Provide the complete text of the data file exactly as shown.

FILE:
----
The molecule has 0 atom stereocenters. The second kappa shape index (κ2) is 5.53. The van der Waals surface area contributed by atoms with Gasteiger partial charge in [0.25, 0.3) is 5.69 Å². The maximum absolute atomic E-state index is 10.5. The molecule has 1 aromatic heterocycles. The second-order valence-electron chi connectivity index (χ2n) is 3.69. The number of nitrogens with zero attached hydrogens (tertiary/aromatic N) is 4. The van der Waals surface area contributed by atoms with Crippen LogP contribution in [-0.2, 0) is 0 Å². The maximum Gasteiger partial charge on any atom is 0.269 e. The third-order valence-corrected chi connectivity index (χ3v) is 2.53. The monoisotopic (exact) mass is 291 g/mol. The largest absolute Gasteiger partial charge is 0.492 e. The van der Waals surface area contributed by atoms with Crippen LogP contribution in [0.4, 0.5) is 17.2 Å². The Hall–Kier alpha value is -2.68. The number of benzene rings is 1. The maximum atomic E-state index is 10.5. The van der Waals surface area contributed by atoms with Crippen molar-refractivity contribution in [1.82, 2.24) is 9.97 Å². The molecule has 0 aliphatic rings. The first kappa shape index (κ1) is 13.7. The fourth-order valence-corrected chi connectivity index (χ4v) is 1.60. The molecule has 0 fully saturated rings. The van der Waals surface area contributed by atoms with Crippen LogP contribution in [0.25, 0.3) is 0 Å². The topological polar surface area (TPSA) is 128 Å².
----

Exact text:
The molecule has 0 atom stereocenters. The second kappa shape index (κ2) is 5.53. The van der Waals surface area contributed by atoms with Gasteiger partial charge in [0.25, 0.3) is 5.69 Å². The maximum absolute atomic E-state index is 10.5. The molecule has 1 aromatic heterocycles. The second-order valence-electron chi connectivity index (χ2n) is 3.69. The number of nitrogens with zero attached hydrogens (tertiary/aromatic N) is 4. The van der Waals surface area contributed by atoms with Crippen LogP contribution in [-0.2, 0) is 0 Å². The maximum Gasteiger partial charge on any atom is 0.269 e. The third-order valence-corrected chi connectivity index (χ3v) is 2.53. The monoisotopic (exact) mass is 291 g/mol. The largest absolute Gasteiger partial charge is 0.492 e. The van der Waals surface area contributed by atoms with Crippen LogP contribution in [0.4, 0.5) is 17.2 Å². The Hall–Kier alpha value is -2.68. The number of benzene rings is 1. The maximum atomic E-state index is 10.5. The van der Waals surface area contributed by atoms with Crippen molar-refractivity contribution in [1.82, 2.24) is 9.97 Å². The molecule has 0 aliphatic rings. The first kappa shape index (κ1) is 13.7. The fourth-order valence-corrected chi connectivity index (χ4v) is 1.60. The molecule has 0 fully saturated rings. The van der Waals surface area contributed by atoms with Crippen LogP contribution in [0.25, 0.3) is 0 Å². The topological polar surface area (TPSA) is 128 Å².